Risotto with Nettles by Anna Del Conte
|Risotto with Nettles by Anna Del Conte|
|Reviewer: Sue Magee|
|Summary: A memoir with food from one of the finest writers about Italian food. Recommended.|
|Buy? Yes||Borrow? Yes|
|Pages: 336||Date: August 2010|
People who are serious about food will know the name of Anna Del Conte. She's a serious writer about Italian food but not someone who has courted fame via the television screen. You'll have met her in places like Sainsbury's Magazine or read some of her brilliant writing about the food of her native Italy.
Anna was born in Milan in that much gentler time before the Second World War. Her parents were well-to-do and well-connected. The family lived well and there were staff in their apartment to take over the time-consuming work. Anna's mother loved to cook, but not the day-to-day drudgery of cooking for a family. Good food was plentiful right up to the later years of the war, when shortages forced Anna and her family to move to the countryside.
Even then food – and excellent food at that – was still in plentiful supply. At the time Anna ate some of the best food of her life but before the end of the war she became accustomed to throwing herself in ditches to avoid being machine gunned as strafing planes flew over. She twice went to prison. Her stories of the war and the bravery of ordinary people who sheltered those on the run, such as army deserters, are worthy of a book on their own.
In 1949 she came to England as an au pair. The country was a culinary wasteland and Anna looked forward to the time when she would be returning home. But it was only a few days before she left that she met Oliver Waley, the man she would marry, and despite returning to Italy she couldn't wait to get back to England. Since then she's lived in England, but had holiday homes in Italy and been a regular visitor to the country. Does she now consider herself to be Italian or English? Even she doesn't really know.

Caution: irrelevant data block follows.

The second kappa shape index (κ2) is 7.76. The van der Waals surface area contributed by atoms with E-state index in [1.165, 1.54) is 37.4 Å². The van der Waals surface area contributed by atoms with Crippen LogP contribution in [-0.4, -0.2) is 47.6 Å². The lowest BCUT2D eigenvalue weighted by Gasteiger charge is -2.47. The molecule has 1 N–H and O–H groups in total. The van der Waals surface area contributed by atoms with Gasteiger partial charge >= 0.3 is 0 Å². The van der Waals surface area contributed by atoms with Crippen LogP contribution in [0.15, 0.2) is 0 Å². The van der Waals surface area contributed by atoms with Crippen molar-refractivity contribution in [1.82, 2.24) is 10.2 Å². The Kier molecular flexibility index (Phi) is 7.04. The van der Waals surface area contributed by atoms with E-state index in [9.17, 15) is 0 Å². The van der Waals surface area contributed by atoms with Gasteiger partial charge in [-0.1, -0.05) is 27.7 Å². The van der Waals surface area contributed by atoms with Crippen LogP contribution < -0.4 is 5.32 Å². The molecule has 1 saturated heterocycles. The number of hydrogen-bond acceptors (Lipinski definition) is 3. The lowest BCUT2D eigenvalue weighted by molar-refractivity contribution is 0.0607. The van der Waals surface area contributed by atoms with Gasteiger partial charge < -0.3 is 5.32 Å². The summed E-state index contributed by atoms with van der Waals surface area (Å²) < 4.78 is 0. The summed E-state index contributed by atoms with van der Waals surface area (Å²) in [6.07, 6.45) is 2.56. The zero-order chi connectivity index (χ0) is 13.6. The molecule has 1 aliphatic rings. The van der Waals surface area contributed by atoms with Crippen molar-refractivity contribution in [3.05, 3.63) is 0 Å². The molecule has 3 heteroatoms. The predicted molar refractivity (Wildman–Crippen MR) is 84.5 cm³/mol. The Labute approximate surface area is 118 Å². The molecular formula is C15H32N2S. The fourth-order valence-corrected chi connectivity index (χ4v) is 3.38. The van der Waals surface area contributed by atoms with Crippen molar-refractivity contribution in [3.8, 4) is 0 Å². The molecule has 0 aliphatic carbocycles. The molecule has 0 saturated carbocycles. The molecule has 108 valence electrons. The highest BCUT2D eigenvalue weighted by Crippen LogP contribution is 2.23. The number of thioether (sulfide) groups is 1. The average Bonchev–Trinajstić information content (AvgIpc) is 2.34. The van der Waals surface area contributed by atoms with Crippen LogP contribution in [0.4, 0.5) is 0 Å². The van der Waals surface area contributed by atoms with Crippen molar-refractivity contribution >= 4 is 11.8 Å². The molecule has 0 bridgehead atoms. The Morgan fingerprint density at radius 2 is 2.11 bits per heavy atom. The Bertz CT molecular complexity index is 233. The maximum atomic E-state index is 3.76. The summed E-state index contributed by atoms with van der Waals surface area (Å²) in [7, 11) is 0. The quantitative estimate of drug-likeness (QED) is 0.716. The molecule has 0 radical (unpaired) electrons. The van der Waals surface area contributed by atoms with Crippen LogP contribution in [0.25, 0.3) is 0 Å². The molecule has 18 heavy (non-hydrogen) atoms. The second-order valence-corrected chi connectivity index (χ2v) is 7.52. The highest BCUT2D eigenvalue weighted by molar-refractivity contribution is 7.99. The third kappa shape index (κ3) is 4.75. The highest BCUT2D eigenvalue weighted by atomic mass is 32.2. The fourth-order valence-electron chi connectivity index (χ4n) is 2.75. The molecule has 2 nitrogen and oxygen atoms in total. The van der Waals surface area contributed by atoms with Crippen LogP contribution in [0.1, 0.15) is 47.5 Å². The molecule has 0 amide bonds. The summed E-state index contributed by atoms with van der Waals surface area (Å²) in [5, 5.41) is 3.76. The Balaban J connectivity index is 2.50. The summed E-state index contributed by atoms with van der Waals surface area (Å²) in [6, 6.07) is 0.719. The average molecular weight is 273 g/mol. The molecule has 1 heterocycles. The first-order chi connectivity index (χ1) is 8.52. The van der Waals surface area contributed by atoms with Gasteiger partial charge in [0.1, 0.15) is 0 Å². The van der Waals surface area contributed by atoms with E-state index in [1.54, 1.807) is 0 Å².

The memoir is frank. She's quite open about affairs she's had and the successes and failures of her life. Brought up to be self-effacing there's little in the book which is self-congratulatory despite her many achievements and it makes refreshing and interesting reading.
It is though, a memoir with food. Each chapter is rounded off with mouth-watering recipes which usually illuminate the subject of the preceding chapter. There's the titular risotto with nettles, which I am determined to try next spring, through to pancakes stuffed with ricotta – which are going to get an outing rather sooner. All the recipes are written for the average cook and feed varying numbers of people. Bollito Misto might outface you, but there's bound to be something to everyone's taste. There are thirty seven recipes in total and when combined with such an interesting and readable memoir it's difficult to think of the book as being other than very good value.
I'd like to thank the publishers for sending a copy to the Bookbag.
We've been impressed by some other 'memoirs with food' and you might like to look at Cupboard Love by Laura Lockington and A Late Dinner: Discovering the Food of Spain by Paul Richardson.
You can read more book reviews or buy Risotto with Nettles by Anna Del Conte at Amazon.co.uk
You can read more book reviews or buy Risotto with Nettles by Anna Del Conte at Amazon.com.
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